How to replace “time-sucking, energy-depleting meetings and workshops with high engagement strategic conversations”
There are times when all of us find ourselves involved in especially important, usually complicated, and perhaps even unsetting situations, situations that have serious implications and possible consequences. An offsite strategy retreat, for example, or an onsite meeting to formulate a budget, or a free-wheeling brainstorming session to generate ideas to develop, answers to questions or solutions to problems. These and other situations have strategic significance and require careful preparation for what Chris Ertel and Lisa Kay Solomon characterize as “moments of impact.”
They cite an excellent example in 2012 when Neil Grimmer, co-founder and CEO of Plum Organics (a baby food company launched in 2007), believed that his company had reached an inflection point. The details are best revealed in the book but, for present purposes, I can reveal that teams were assigned to complete a war-gaming exercise that would recommend a course of action based on the teams’ research. They produced a plan that would enable Plum to dominate the organic baby-food market by capturing “both the higher and lower ends with a one-two punch, using separate brands but the same supply chain and distribution networks.” There are value business lessons to be learned from this mini-case study.
It is possible but highly unlikely that a traditional approach would have succeeded. According to Keith Sawyer, “Decades of research have consistently shown that brainstorming groups think of far fewer ideas than the same number of people who work alone and later pool their ideas,” as the two Plum Groups did. As Ertel and Solomon explain, “A strategic conversation doesn’t feel like a regular or a brainstorming session. It is its own distinct type: an interactive strategic problem-soling session that engages participants not just analytically but creatively and emotionally.
These are among the dozens of business subjects and issues of special interest and value to me, also listed to indicate the scope of Ertel and Solomon’s coverage.
o Welcome to “VUCA World” (Pages 8-10)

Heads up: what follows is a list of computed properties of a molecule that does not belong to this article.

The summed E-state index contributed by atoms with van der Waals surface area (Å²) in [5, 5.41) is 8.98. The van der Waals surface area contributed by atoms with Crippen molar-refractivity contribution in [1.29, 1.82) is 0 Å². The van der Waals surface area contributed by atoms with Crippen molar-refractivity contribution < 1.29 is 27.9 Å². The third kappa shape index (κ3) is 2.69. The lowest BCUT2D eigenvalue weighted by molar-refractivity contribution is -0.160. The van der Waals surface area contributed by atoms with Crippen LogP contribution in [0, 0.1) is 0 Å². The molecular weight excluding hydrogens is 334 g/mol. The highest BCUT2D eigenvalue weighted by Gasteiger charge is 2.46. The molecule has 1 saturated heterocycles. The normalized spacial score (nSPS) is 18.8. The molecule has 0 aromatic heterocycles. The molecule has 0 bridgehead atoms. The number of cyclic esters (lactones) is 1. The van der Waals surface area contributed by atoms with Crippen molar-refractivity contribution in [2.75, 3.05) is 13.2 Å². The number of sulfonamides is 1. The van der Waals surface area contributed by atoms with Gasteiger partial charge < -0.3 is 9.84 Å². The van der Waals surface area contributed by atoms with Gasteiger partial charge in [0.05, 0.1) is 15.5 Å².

Note: VUCA refers to an environment of non-stop vulnerability, uncertainty, complexity, and ambiguity.
o What Moments of Impact Will Deliver (15-16)
o Lessons from the Godfather of Strategic Conversations: Pierre Wack (19-23)
o The Five Core Principles of a Well-Designed Strategic Conversation (26-29)
o Key Differences Between a Well-Organized Meeting and a Well-Designed Strategic Conversation (33)
o The Three Types of Strategic Conversations (41-52)
o The Picture in the Puzzle Box (80-81)
o Four Framing Pitfalls (81)
o Frames That Propel the Conversation Forward (96-98)
o Get a “Shell Space” That Works & Next, Make It Your Own (101-106)
Note: One of the best is Room 20 at MIT, generally characterized as “utilitarian” and “Spartan.”
o An Agenda Is Not an Experience (118-120)
o The Emotional Design of Strategic Conversations (127-128)
o Memorable Experiences Can Trigger the Desire to Act (137-138)
o Designing Strategic Conversations as Moments of Impact (163-164)
o Creative Adaptation Beats Creative Destruction (166-167)
o Starter Kit (173-232)
I commend Ertel and Solomon on their skillful presentation of material that focuses on various key practices: Define Your Purpose, Engage Multiple Perspectives, Frame the Issues, and Make It and Experience. In this instance and indeed throughout the book, they identify a “what” and then devote most of their attention to explaining “how” and “why.”
In a concluding chapter, “Make Your Moment,” they suggest several key points to be kept in mind:
o Start with a “ripe” issue (i.e. one about which there is a sense of urgency)
o Fight for the time necessary to do it right (but never waste time)
o Lead with empathy for everyone involved
o Put all the core principles to work
o Simplify, simplify, simplify (channeling Albert Einstein: “Make everything as simple as possible but no simpler.”)
o Start small, then build
o Prep like hell (channeling Sun Tzu: “Every battle is won or lost before it is fought.”)
o No kamikaze missions! (“Never lead a strategic conversations where the basic conditions for success aren’t met.”)
When concluding their brilliant book, Chris Ertel and Lisa Kay Solomon observe, “Designing great strategic conversations is challenging and rewarding work that can also be fun. Most important, it’s one way that just one way that one person can have an outsize impact on the future of an organization — and beyond. So go ahead, make [begin italics] your [end italics] moment. And when you do, don’t be too surprised that you’re pushing on an open door.”
I agree while presuming to add that it’s nice to know that, meanwhile, you are also well-prepared to open a door that is closed and locked…or to find another.